Dover police make large drug bust at Firefly

DOVER — Two Michigan residents were arrested Friday at the Firefly Music Festival for alleged possession of a variety of drugs, including marijuana, LSD and bath salts.

According to Dover police, 31-year-old Daniel Wood and 39-year-old Dion McPherson sold what they claimed was Ecstasy to an undercover member of the Dover Police Department’s Drugs, Vice and Organized Crime Unit. Tests revealed the substance in fact contained mephedrone, also known as bath salts.

“They were selling it as MDMA or Molly, which is also a form of Ecstasy, I guess,” spokesman Cpl. Mark Hoffman said Monday. “They were selling it as that but it wasn’t that at all and it could have to led to some dangerous situations.”

Police arrested the two men at the nearby festival campsite without incident around 3:45 p.m. Friday, he said, and found 44.1 grams of mephedrone, 58.8 grams of psilocybin mushrooms, 30.5 grams of marijuana and 225 doses of LSD. Officers also seized $3,397 in suspected drug proceeds.

Mr. Wood, of Jackson, Michigan, and Mr. McPherson, of Ann Arbor, Michigan, were committed to James T. Vaughn Correctional Center near Smyrna in default of $100,000 cash bond. They were charged with possession of tier-five quantity of mephedrone, possession of tier-five quantity of psilocybin mushrooms, possession of tier-three quantity of LSD, possession with intent to deliver marijuana, delivery of mephedrone and second-degree conspiracy.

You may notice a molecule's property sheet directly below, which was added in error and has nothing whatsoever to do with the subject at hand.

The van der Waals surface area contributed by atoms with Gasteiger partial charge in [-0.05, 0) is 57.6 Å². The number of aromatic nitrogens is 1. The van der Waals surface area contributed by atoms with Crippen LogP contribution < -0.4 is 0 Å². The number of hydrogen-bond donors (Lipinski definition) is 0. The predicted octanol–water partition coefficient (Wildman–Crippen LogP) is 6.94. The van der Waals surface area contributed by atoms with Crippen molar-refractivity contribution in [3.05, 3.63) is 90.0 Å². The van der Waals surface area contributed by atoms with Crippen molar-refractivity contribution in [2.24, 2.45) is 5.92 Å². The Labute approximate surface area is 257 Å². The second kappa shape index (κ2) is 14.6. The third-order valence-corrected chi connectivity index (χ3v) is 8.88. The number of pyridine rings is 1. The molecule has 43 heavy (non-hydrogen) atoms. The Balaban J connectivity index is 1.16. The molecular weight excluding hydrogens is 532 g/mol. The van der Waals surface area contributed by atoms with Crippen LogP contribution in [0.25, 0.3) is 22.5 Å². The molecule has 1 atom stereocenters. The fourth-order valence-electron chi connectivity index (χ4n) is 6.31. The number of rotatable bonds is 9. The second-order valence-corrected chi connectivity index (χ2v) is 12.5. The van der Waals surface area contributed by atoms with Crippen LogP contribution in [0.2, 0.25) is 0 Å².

Cpl. Hoffman could not disclose how officers became aware the men were selling drugs.

In terms of scale, the bust is a large one not just for special events like Firefly but for a normal day in the city, he said.

Music festivals have a reputation for drug use, and while carrying marijuana is against the law, there are practical limitations for police.

Because Firefly and similar large-scale events like NASCAR races — and this coming weekend’s Big Barrel Country Musical Festival — draw tens of thousands of fans, Dover police cannot concentrate on every potential marijuana possession case. With 90,000 people and just a handful of police on the scene, it is “next to impossible” for officers to simply follow the scent of marijuana and pat down every person in the area, Cpl. Hoffman said.

Ultimately, while drug possession is illegal, each officer has discretion. Dover police concentrate on blatant use, drug sales or anything involving harder drugs than cannabis, Cpl. Hoffman said.

Individuals who may have overdosed on drugs and need medical attention are taken to area hospitals and treated there, he said.

While this year’s Firefly Music Festival was the largest yet, things went smoothly for the Dover Police Department.

“Any time you put 90,000 in a small area like that you’re going to have issues,” Cpl. Hoffman said, but aside from a few fights, thefts and drug crimes, he said attendees were well-behaved.

He did not know the exact number of arrests and said the statistic will likely be combined with numbers from this weekend’s Big Barrel Country Music Festival. That festival also will be in The Woodlands of Dover International Speedway and will run Friday through Sunday.

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